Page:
Zelalem

Mikael Seifu – Zelalem

Mikael Seifu – Zelalem (RVNG International, 2016)

Ethiopian artist Mikael Seifu’s album Zelalem, Amharic for ‘eternity’, is his debut album. However, it doesn’t sound like a debut. The musician seems to have an elder’s firm grasp on well layered electronic music. Every single one of Zelalem’s five songs is a walk through intelligent composition and a well-honed ability to communicate musical complexity to a listener.

The album’s sound is ‘Ethiopiyawi Electronic’. It is music that Seifu and other electronic musicians produce and play in Addis Ababa, Ethiopia’s capital. Seifu is a weekly DJ at a lounge named Absinthe in Addis Ababa. His sound in particular’s DNA is that of a fusion between Ethiopian folk music and well-honed skill with electronic music. He studied music in the US before dropping out of college and moving back to Ethiopia. Ethiopia is the cradle of human civilization. The very first human, Lucy’s, bones were near the village of Hadar discovered in Ethiopia. Ethiopia is the longest settled area known to human history and so has the eldest folk culture. Seifu fuses that tradition of folk music, incorporating instruments, the masinko, and the krar, that have been used for 3,000 years, with a deep understanding and appreciation for a wide range of electronica. He even recorded Azmari musicians, who traditionally play the instruments just mentioned, in order fuse the two traditions well.

The album begins with a hypnotizing 1:49 song “The Protectors.” We hear much less synth then the rest of the album will have. However, the intellectual, if not philosophical, monologue that we hear in the song will be heard again through rap. It would be great to figure out if all of it: the monologues, the singing in what seems to be Ethiopian language (Ethiopians speak many languages) and the raps come together as some sort of story.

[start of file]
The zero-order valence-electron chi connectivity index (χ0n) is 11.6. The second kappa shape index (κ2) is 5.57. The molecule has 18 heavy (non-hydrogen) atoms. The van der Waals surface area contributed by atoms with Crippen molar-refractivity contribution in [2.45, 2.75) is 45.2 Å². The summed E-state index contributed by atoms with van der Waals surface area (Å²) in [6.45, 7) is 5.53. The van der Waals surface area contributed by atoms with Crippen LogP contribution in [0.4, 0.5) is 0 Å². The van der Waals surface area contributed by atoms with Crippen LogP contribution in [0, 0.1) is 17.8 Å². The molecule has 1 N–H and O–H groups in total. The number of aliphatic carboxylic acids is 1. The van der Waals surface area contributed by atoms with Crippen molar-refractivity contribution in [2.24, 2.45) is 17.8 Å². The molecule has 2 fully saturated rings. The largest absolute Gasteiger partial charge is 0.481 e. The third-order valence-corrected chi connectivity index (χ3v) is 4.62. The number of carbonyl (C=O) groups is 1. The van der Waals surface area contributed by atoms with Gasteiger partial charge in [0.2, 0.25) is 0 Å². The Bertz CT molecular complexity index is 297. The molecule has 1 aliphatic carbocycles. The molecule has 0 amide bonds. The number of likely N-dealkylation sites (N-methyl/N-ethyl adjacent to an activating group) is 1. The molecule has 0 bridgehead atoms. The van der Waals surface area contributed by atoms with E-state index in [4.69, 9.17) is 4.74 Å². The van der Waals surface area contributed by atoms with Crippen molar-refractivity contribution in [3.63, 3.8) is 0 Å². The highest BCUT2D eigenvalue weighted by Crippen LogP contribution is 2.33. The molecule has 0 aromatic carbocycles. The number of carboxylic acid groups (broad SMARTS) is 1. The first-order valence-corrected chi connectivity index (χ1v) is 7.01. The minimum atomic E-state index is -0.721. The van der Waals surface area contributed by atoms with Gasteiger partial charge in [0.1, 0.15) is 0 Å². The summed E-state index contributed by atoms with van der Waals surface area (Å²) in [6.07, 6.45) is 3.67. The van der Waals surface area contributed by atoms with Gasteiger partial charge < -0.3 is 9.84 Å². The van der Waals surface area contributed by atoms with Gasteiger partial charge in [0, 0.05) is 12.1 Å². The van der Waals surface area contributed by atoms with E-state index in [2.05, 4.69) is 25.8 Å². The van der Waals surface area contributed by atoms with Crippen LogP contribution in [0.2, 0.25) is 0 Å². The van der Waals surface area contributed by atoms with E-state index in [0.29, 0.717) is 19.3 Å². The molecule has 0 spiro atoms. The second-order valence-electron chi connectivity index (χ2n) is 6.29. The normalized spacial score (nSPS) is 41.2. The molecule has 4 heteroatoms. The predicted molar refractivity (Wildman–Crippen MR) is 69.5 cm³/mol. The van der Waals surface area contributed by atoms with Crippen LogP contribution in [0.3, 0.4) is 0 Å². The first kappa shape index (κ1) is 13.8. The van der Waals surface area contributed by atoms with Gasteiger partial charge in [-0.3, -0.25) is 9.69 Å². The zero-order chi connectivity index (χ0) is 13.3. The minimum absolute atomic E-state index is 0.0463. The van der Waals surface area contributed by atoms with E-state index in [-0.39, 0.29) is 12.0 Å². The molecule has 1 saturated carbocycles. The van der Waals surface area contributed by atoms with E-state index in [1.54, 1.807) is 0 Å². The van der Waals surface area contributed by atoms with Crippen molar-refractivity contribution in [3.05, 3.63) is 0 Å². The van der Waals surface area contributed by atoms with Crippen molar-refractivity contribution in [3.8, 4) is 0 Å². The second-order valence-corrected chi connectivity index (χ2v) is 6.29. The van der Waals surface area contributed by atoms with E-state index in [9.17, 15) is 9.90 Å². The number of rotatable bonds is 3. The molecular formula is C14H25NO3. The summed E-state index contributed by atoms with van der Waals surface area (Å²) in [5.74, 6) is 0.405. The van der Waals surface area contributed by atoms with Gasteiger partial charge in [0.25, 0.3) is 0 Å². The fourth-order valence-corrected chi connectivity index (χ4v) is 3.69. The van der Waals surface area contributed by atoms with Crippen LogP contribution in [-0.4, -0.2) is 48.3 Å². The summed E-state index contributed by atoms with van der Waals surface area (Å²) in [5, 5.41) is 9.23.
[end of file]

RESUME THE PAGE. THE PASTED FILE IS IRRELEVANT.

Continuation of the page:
His synths sweep us off our feet. “The Solipsist” is a futurist song that is the most similar to the field of electronic music out of all the other songs. A man sings us a pretty beautiful music for a segment of the song. For most of the song however, we hear beautiful fusion where we here drums, synth but also the Krar, a harp like instrument played with ones hands.

“Soul Manifest” is third up. It is luxurious. Its beginning is a spellbinding. Its rhythm, in its entirety, is pure pleasure. It features a rapper named L.A. His raps are philosophical. It also features singing in an unspecified language, which is pretty cool to listen to. However, the songs best part is the rhythm.

Listening to “How to Save a Life (Vector of Eternity)” feels like one is going into a trance. It features the Masinko, a traditional instrument very similar to a cello that one plays with a bow. It feels pretty joyful to listen to the Masinko harmonize with the other sounds. The song actually feels like a Vector of Eternity, to eternal joy or at least eternal self-consideration.

Like “The Solipsist”, the last song, “ዘላለም (Vector of Light)”, is a futuristic sounding song. Without wanting to categorize it, it could belong to what we consider to be Afro-futurism, with includes many Sun-Ra albums. It’s extremely hip and there’s something very elegant about how the song is layered and the song in its entirety.

Zelalem is an incredible album. The album’s best segments are the earthy, traditional instruments heard under a layer of electronic synth. Seiku could work more on his songs lyrics. They are not easy to follow and sometimes a bit too philosophical. Everything else is mastered.

Author: Adolf Alzuphar

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